Since the invention enables tools 12 to be automatically inserted into and removed from the machine spindle 30, the controls for actuating the spindle 3t upand down and for selectively rotating it in clockwise and counterclockwise directions may be automatic, as well as having automatic controls for positioning the machine table relative to the spindle 30. In this example, the coupling of the tools 12 with the spindle is initiated by means of a manually operated switch MS1, while the uncoupling of the tools 12 is initiated by means of a manually operated switch MS2. The manually operated switch MS1 is connected, as shown in FIG. 6, to control the energization of a relay R4. When the switch MS1 is closed, the relay R4 becomes energized and remains energized so long as the switch MS1 is closed. Similarly, the manually operated switch M82 is connected, as shown in FIG. 6, to control the energization of a relay R5. The relay R5 becomes and remains energized for the period of time that the switch M82 is closed.

The relays R4 and R5 are adapted to partially control a solenoid S1 which controls the spindle feeding mechanism for moving the spindle 3i) downwards towards the machine table 20. Additional control over the solenoid S1 is provided so that the spindle 34) will not be moved downward unless the machine table '21) has been positioned to bring the vertical axis of the tool cradle 19 in alignment with the vertical axis of the machine spindle 30. When the tool cradle 11 on the machine table 21) is properly aligned with the machine spindle 30, a contact TC is closed. The contact TC is connected in series with the solenoid S1 and normally closed contacts R211 and R3a of relays R2 and R3, respectively. The normally closed contact R2a is connected to parallelly connected normally open contacts R4b and RSa of relays R4 and R5, respectively. Hence, when the contact TC is closed and both of the normally closed contacts R2a and R30: are closed, the solenoid S1 will be energized upon either of the relays R4 or R5 becoming energized.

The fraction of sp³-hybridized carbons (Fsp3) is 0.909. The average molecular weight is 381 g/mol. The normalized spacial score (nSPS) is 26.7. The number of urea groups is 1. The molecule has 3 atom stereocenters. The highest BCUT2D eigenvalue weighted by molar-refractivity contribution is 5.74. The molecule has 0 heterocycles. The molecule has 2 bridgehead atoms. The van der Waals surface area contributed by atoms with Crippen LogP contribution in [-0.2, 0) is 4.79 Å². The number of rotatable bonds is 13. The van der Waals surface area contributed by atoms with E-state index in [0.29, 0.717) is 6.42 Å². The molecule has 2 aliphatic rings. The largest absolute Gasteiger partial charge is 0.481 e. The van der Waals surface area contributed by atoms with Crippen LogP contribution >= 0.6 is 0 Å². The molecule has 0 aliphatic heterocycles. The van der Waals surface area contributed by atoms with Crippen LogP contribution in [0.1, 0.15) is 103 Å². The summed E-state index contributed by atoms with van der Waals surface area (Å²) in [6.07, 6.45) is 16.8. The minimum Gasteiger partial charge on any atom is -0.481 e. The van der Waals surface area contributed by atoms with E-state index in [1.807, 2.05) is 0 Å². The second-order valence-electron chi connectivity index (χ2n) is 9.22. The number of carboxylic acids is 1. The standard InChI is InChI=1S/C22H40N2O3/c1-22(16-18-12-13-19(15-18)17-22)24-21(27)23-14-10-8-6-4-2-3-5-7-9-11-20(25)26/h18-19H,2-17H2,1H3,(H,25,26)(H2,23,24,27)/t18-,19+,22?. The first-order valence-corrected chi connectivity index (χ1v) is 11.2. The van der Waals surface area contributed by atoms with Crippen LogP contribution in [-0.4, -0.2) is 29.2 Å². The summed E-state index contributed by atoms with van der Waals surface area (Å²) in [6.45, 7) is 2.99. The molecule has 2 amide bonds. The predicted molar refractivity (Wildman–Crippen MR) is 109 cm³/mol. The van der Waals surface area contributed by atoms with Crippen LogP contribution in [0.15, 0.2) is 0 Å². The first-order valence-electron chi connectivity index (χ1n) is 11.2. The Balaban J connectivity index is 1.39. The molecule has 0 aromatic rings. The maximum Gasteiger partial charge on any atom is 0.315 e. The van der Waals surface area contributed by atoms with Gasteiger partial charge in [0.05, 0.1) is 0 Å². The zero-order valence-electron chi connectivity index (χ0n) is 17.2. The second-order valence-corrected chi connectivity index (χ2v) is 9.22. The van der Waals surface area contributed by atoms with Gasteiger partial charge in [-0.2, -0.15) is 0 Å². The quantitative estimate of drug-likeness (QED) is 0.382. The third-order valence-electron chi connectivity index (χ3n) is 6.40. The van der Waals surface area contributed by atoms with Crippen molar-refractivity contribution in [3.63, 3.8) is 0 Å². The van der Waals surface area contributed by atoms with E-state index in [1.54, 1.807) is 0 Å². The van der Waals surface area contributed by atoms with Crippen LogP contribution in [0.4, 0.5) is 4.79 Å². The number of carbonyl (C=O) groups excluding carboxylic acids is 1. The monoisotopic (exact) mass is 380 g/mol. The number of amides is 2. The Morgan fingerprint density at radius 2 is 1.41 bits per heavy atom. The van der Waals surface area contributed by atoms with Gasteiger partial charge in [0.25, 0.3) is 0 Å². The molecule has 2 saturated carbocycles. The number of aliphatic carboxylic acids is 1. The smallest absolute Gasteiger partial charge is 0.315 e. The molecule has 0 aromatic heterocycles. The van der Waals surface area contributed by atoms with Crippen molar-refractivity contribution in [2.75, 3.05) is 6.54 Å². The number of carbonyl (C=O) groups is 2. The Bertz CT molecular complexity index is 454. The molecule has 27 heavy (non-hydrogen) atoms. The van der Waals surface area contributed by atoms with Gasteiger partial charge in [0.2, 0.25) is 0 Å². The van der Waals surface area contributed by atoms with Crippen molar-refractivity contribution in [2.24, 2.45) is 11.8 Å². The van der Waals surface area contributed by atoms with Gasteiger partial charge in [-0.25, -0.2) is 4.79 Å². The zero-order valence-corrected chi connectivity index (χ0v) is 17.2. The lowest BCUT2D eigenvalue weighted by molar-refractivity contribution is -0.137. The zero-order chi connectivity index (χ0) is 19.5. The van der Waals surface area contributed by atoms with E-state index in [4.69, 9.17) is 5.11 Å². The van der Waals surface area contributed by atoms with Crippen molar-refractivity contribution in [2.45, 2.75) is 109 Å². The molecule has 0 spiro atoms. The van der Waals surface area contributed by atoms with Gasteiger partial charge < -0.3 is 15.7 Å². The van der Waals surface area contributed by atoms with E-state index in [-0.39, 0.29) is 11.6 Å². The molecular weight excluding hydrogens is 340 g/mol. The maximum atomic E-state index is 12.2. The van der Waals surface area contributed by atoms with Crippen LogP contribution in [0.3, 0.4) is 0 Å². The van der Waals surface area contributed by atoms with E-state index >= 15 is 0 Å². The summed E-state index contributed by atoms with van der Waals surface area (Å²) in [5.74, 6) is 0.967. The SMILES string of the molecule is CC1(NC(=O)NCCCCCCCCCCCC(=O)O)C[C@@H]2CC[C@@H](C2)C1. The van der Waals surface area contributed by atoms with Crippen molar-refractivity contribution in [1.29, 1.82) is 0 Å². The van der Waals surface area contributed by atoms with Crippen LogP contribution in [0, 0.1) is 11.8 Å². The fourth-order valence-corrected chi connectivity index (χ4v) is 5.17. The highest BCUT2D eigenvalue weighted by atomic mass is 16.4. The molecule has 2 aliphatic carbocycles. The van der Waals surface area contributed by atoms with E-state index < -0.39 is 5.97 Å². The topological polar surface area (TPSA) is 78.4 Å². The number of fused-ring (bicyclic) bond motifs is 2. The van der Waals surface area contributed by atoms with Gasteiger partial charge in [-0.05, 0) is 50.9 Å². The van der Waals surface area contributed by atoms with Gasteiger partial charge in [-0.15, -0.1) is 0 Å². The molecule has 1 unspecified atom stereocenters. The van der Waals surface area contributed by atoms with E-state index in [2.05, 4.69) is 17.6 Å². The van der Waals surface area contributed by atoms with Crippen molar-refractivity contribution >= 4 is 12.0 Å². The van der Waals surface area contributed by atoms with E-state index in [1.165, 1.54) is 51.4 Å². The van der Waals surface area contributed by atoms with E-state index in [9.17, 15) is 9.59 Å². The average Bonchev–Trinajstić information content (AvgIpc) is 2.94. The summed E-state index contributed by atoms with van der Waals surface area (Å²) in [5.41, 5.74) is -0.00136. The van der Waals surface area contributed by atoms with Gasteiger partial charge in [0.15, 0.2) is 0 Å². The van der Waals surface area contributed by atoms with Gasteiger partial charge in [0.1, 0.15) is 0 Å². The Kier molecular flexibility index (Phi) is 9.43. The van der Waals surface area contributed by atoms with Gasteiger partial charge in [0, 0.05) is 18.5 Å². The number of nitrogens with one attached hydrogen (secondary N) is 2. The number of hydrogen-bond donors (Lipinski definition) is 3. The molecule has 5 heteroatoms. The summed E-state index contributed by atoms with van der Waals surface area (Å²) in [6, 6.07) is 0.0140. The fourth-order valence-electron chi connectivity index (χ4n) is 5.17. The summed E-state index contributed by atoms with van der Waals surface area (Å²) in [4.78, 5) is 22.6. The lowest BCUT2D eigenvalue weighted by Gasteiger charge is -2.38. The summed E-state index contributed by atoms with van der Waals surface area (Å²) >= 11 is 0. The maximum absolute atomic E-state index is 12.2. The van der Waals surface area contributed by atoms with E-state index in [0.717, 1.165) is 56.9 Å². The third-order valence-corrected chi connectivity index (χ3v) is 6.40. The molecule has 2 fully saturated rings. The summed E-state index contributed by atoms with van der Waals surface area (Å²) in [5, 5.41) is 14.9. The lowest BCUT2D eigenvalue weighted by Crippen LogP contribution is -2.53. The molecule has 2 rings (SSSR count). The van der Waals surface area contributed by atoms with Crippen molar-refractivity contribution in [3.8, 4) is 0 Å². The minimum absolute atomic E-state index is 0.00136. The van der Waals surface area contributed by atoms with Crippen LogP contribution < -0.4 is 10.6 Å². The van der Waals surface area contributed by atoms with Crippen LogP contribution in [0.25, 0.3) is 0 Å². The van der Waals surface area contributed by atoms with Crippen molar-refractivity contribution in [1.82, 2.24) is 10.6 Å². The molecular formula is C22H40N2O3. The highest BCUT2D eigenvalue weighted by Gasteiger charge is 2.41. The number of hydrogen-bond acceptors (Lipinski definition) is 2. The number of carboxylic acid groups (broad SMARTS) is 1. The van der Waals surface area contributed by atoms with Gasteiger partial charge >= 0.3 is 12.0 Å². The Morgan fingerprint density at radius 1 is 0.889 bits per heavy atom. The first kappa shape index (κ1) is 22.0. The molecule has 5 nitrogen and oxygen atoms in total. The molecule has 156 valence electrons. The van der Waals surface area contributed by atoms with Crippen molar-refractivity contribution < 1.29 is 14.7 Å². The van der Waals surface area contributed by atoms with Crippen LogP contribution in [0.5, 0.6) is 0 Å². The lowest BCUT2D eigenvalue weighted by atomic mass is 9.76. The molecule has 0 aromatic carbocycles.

Once the solenoid S1 is energized, it remains energized unless either of the relays R4 or R5 become de-energized, the contacts R2a or R3a open, or the contact TC opens. Since, during a coupling or uncoupling operatiom'the relays R4 or R5 remain energized for the entire operation, as seen in FIG. 7, and, further, during a coupling or uncoupling operation, the table is not moved and, therefore, the contact TC remains closed, the energiza- 49 engages the contact C1 to close the same.

. 6 tion of either relay R2 or R3 will cause the solenoid S1 to become de-energized.

The relay R2 is connected in series with a normally open contact R44: of the relay R4 which is connected in series with a normally closed contact C2 of the switch 46. The contact C2 of the switch 46 is connected in series with a normally open contact C1 of a switch 48 which is fixed to the housing 44 and is adapted to be operated by an arm 49 carried by the upper collar member 35. With the spindle 30 retracted, as shown in FIG. 1, the arm 49 is out of engagement with the contact C1 of the switch 48. As the spindle moves downward under control of the solenoid S1, the arm The contact C1 remains closed by the arm 49 until the spindle is again retracted to the position shown in FIG. 1.

The contact C2 of the switch 46 is a normally closed contact. When the actuating arm 45 operates the switch 46, as shown in FIG. 2, the normally closed contact C2 is opened; however, when the actuating arm 45- is not in engagement with the switch 46, FIGS. 1 and 3, the contact C2 is closed. With the contact C2 closed and the relay R4 energized, the relay R2 becomes energized and remains energized until either the relay R4 becomes de-energized, the contact C2 opens, or the contact C1 opens.